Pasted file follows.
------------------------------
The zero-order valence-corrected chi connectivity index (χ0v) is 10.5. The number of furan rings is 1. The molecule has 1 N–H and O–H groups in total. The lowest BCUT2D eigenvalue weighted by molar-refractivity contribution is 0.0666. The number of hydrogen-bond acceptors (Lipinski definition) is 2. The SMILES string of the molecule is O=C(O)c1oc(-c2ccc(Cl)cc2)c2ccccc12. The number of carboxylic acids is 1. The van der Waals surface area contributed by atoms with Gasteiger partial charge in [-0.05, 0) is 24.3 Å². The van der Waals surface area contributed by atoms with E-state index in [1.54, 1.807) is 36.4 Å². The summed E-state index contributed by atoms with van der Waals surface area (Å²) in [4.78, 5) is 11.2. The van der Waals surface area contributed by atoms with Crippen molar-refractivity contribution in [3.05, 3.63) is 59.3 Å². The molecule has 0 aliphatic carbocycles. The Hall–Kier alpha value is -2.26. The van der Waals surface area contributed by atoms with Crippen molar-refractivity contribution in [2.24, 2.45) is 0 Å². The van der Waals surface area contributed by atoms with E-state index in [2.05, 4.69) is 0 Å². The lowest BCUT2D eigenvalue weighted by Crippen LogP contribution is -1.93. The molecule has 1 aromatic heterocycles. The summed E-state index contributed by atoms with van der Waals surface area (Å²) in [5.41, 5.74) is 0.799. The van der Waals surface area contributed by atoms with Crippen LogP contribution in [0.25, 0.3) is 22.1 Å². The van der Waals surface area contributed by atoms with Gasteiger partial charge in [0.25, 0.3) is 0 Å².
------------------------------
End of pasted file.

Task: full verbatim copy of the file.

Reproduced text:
The zero-order valence-corrected chi connectivity index (χ0v) is 10.5. The number of furan rings is 1. The molecule has 1 N–H and O–H groups in total. The lowest BCUT2D eigenvalue weighted by molar-refractivity contribution is 0.0666. The number of hydrogen-bond acceptors (Lipinski definition) is 2. The SMILES string of the molecule is O=C(O)c1oc(-c2ccc(Cl)cc2)c2ccccc12. The number of carboxylic acids is 1. The van der Waals surface area contributed by atoms with Gasteiger partial charge in [-0.05, 0) is 24.3 Å². The van der Waals surface area contributed by atoms with E-state index in [1.54, 1.807) is 36.4 Å². The summed E-state index contributed by atoms with van der Waals surface area (Å²) in [4.78, 5) is 11.2. The van der Waals surface area contributed by atoms with Crippen molar-refractivity contribution in [3.05, 3.63) is 59.3 Å². The molecule has 0 aliphatic carbocycles. The Hall–Kier alpha value is -2.26. The van der Waals surface area contributed by atoms with Crippen molar-refractivity contribution in [2.24, 2.45) is 0 Å². The van der Waals surface area contributed by atoms with E-state index in [2.05, 4.69) is 0 Å². The lowest BCUT2D eigenvalue weighted by Crippen LogP contribution is -1.93. The molecule has 1 aromatic heterocycles. The summed E-state index contributed by atoms with van der Waals surface area (Å²) in [5.41, 5.74) is 0.799. The van der Waals surface area contributed by atoms with Crippen LogP contribution in [0.25, 0.3) is 22.1 Å². The van der Waals surface area contributed by atoms with Gasteiger partial charge in [0.25, 0.3) is 0 Å².